Everyone is in response mode after a disaster; your family or company might have to evacuate, and you'll have to deal with Response and Recovery. Even if there's no physical loss, a loss in sales (economic injury) is likely. Recovery is a time-consuming process, especially if you've lost everything. Additionally, there's a great deal of ambiguity and conflicting information when figuring out how to get your company back into the swing of things after cataclysms occur.
When you develop a disaster recovery plan and train your team, you reduce the likelihood of disasters disrupting your operations. This article is for small business owners interested in what you can do for your business after a natural disaster. Taking the following steps can help you get back to business quicker.
Steps to rebuilding your business after a natural disaster
Your loved one's safety is priority number one, but for business owners, the ability to rebuild after a natural disaster is a close second. According to FEMA, repair costs force 25% of companies to shut down permanently, and of those that survive, a majority struggle for months to reopen. The following steps can help you return to business as efficiently and economically as possible after a disaster.
1. Execute your disaster and communications plan
Communicating with clients, suppliers, stakeholders, and other vital partners can be a critical next step in determining downtime costs and preparing for possible delays. Considering that catastrophic weather may affect communication, it's essential to reach out through various channels, including phone, email, and social media.
Once everyone’s safe, you’ll want to communicate the plan. Assign tasks to those with goals to enable your business to get back up and running. If you haven’t done so, inform employees of where relocation will be and who will contact vendors and clients. Remember that employees are your most valuable and reliable resource when recovering from a disaster.
Once you’ve assessed any damage, it’s time to contact your insurance providers. They’ll send someone to evaluate damages, then reach out with their coverage amount. Be sure to note whether they’ll reimburse you or pay for repairs directly, as this will inform you of the available budget when shopping for vendor quotes and planning repairs.
Business partners and customers
Communicating with customers, clients, and suppliers can be a critical next step in determining downtime costs, preparing for possible delays, and keeping customers happy. Be sure to brief employees on which details to discuss with customers and clients but remember that much of your staff will be eager to reach out to those in the community. Allowing your employees to take the initiative to help can help everyone cope and remain productive.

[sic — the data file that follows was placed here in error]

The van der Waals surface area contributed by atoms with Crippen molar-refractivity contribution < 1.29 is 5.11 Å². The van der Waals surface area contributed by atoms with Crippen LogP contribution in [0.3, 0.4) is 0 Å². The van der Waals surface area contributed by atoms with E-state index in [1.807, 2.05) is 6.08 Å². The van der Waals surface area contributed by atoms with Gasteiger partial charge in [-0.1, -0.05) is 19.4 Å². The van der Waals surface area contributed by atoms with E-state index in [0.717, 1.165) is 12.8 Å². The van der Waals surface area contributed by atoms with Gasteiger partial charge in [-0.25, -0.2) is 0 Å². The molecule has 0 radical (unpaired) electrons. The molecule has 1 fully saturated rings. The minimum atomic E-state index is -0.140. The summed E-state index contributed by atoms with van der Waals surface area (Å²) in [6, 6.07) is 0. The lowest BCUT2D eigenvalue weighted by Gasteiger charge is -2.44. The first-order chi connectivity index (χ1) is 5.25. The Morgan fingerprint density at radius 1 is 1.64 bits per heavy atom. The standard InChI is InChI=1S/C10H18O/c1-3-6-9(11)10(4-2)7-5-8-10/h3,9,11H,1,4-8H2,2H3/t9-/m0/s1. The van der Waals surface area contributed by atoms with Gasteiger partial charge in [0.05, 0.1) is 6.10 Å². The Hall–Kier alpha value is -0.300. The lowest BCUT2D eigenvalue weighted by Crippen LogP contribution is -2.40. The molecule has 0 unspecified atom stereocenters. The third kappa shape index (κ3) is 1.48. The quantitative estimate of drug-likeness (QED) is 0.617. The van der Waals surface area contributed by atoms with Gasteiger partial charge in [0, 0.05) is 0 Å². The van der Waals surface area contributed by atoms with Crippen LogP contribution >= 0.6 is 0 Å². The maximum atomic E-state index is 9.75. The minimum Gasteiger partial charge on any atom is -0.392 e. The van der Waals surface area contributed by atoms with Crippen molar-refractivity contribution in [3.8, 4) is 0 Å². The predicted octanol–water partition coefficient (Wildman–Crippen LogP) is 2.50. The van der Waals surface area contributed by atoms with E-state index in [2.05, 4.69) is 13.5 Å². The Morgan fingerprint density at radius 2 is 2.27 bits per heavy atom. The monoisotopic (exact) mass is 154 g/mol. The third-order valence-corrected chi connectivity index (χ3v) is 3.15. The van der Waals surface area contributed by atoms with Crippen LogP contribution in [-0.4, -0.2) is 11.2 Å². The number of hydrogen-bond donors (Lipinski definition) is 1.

You should reach out to your customers by changing website banners and creating social media postings; letting them know that a disaster has impacted your business will strengthen their patience, empathy, and support.
You can read our guide on "How to prepare your small business for natural disasters," where we've included elements you need to consider for your business disaster recovery plan.
2. Assess damages
Once contacted, have employees send lists and whichever pictures they can safely take of damaged equipment and property. Having lots of documentation when reaching out to your insurance agent will ensure that insurance assessors are aware of any damage your policy covers.
Make a list of anything that needs to be repaired or recovered, then prioritize that list according to what’s most necessary to continue operations. High-priority list items can include data recovery, production reallocation, and storefront relocation. After finishing the list, begin discussing solutions with your team and distributing work for who will bring different list items back online. Keep in mind that funding will be a step for each repair, and you’ll need to talk with insurance companies and vendors to ensure you’re taking the most affordable and efficient next steps.
3. Covering additional expenses
Once you’ve completed these steps, you’ll likely have a handle on what you’re insurance won’t cover, along with any additional expenses such as:
Opportunity cost due to closing, relocation, or supplier downtime
Lost equipment or stock costs
If things appear bleak at this point, it’s important to remember that you can find routes other than just insurance to fund recovery expenses:
Reach out to banks or any other financial institutions you have credit with to inform them of your situation. While your business is recovering, many of them may postpone loan payments and fees.
If you are a One Park Financial client, be sure to reach out to your National Account Executive so we can work with your funder in determining the best assistance plan to get your company back on its feet!
Contact representatives from government agencies such as FEMA and the Small Business Administration (SBA) to find out what low-interest rate disaster relief funding is available to your business. For example, these organizations offer:
Plan Your Work, Work Your Plan
Mother nature is unpredictable, so having a disaster recovery plan is incredibly important for any organization that is located in places with a high propensity to natural disasters like hurricanes and earthquakes. Our headquarters are in Miami, Florida, and we have already dealt with quite a few restaurants. We hope that if you are reading this article after a disaster, you, your family, and your employees are safe.
Disclaimer: The contents of this post were prepared for informational purposes only. It is not intended to provide and should not be relied on for tax, legal, or accounting advice. Consult with your tax, legal, and accounting advisor before engaging in any transaction.